After polishing off a few chicken fingers a piece of cake that bore his name, Newman looked more like an everyday kid instead of a five star talent who will likely grace the cover of the Mississippi State media guide next fall.
Before Newman was a house hold name in college basket ball recruiting circles and a high schooler with over 25,000 twitter followers, he was the pride and joy of former Mississippi State star Horatio Webster and Lakeyshia Myles.
Every parent believes that they see greatness in their children. For Myles, the first flashes she noticed in her son began shortly after he was steady on his feet as a toddler.
"I could just sort of tell early on with Malik that he was a little different," Myles said of Newman. "I could just see in how he carried himself that he was a little different from the other kids. As a mother, you always kind of know and with Malik I knew he was different."
Growing up the son of a former All-SEC forward, Newman had a basketball in his hands from a very early age. His mother reports that he began to show an interest in the sport not long after he began to walk.
"Looking back, I think it all really started when he was about two," Myles said. "He could pick the ball up and even dribble a little bit back then. He was always playing with it even when he was little."
As Newman grew as a young man and developed as a player, another woman entered his life. Newman's father began a life with wife, Katherine Webster, so the Newman cheering section grew in a big way.
"I think we started seeing him do some special things around age six," Webster said. "Then around 11, it just looked like basketball was what he really wanted to do. He started to really commit to it at a very early age."
That commitment grew along with Newman's profile on the AAU circuit. Before his high school career had really even taken off, the Jackson, Mississippi native was receiving interest from major college basketball programs.
"It got a lot bigger than I ever expected," Webster admitted. "I never thought all of this would happen like it has. This was the first time I have ever had to endure something like this and it really got bigger than I ever imagined."
Through four years of high school, four state championships, All-American selections, All-Star games and the recruiting process, the five star talent has just been Malik to those who knew him best.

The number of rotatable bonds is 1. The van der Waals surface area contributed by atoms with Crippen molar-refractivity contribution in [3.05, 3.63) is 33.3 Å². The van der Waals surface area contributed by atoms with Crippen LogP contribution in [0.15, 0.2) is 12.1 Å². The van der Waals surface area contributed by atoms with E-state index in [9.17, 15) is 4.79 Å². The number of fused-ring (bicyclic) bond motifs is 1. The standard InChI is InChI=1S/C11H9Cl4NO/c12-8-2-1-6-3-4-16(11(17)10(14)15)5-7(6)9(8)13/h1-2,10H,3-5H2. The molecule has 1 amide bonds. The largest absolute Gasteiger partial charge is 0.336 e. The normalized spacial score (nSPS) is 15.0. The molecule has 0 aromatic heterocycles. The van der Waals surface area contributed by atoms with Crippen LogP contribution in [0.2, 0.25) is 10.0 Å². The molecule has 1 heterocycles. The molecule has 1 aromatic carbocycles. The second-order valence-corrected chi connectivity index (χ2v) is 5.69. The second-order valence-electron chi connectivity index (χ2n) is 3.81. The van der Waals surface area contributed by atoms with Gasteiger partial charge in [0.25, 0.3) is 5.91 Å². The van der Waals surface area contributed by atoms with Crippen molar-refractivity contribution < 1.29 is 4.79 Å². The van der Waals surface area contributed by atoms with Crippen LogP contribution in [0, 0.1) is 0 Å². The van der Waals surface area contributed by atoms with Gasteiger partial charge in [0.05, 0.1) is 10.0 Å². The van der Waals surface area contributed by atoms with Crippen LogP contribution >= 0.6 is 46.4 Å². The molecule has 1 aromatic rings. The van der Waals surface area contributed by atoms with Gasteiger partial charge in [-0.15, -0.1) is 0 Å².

"He has always been grounded and had his head on straight," Webster explained. "We have really been blessed in that area. We have never had to really worry about him. His dad has done a great job of instilling the importance of family and staying on the right track. He has always been taught how to be a productive child in today's society."
The recruiting process can change people. Prospects who begin with humility can develop a sense of entitlement as some of the game's top coaches court them to become a part of their programs.
It appears that no such transition took place when it came to Malik Newman.
"We never saw any of the pressure get to him or see him change as a person," Wesbter said. "I think there was actually more pressure on me than on him. I used to tell him that I didn't know how he was handling this all so well.
"People are judgmental and have a lot to say. People get opinionated and that's okay. Malik is a strong willed kid who is strong minded. All of that just sort of went over his head and he never let it bother him. Some of it bothered me, but it none of those comments ever seemed to really bother him."
Katherine Webster is quick to give her husband and Malik's father, Horatio Webster, a lot of the credit for helping Newman navigate through his college selection process.
"I love the fact that his dad is so involved," Webster said. "He has been there before, so he helped Malik stay on the right track. He was able to help him see all of the pros and cons and the dos and don'ts of all of this, because he has been there."
Newman collected offers from around the country including tenders from NCAA hardwood heavyweights Kansas and Kentucky. When the cameras rolled on Friday, Newman put on a Mississippi State cap sending a strong and clear message that the Bulldogs are back in business when it comes to college basketball.
"This is a big milestone for him and something he has been talking about for a very long time," Myles said of Newman's decision. "He's wanted this for so long. It's just a blessing really."
Webster shared similar sentiments about the announcement that immediately made Newman the face of the Mississippi State program and the first official signing of the Ben Howland era in Starkville.
"This has been a wonderful experience," Webster said. "I am so glad that he chose to stay home. This such a great day for our family and for Mississippi. I think it's all so great. It's just great that he will continue the legacy at Mississippi State. His dad did some big things there and we hope that Malik can do even bigger and better things."
Heading into the announcement, Myles was not completely sure where Newman would spend his college days. Like the rest of the world, she got the final verdict on Friday.
"I didn't know for sure until today," Myles said. "He sort of kept everything a secret. He has talked about different schools, but he didn't really want all of the things that come behind all of this. He made his own decision."
Newman had his pick of the college basketball world, but ultimately elected to say home and play for Mississippi State and be a part of returning that program to greatness. In the end, his mother reports that she would have supported him no matter which school he elected to attend.
"I think he made a good decision and it will be nice having him close, but wherever he went I would be there," Myles said. "Malik has a lot of people who look up to him, so I think him staying home to play when he could have gone anywhere is a good look for him. I am just so proud of him."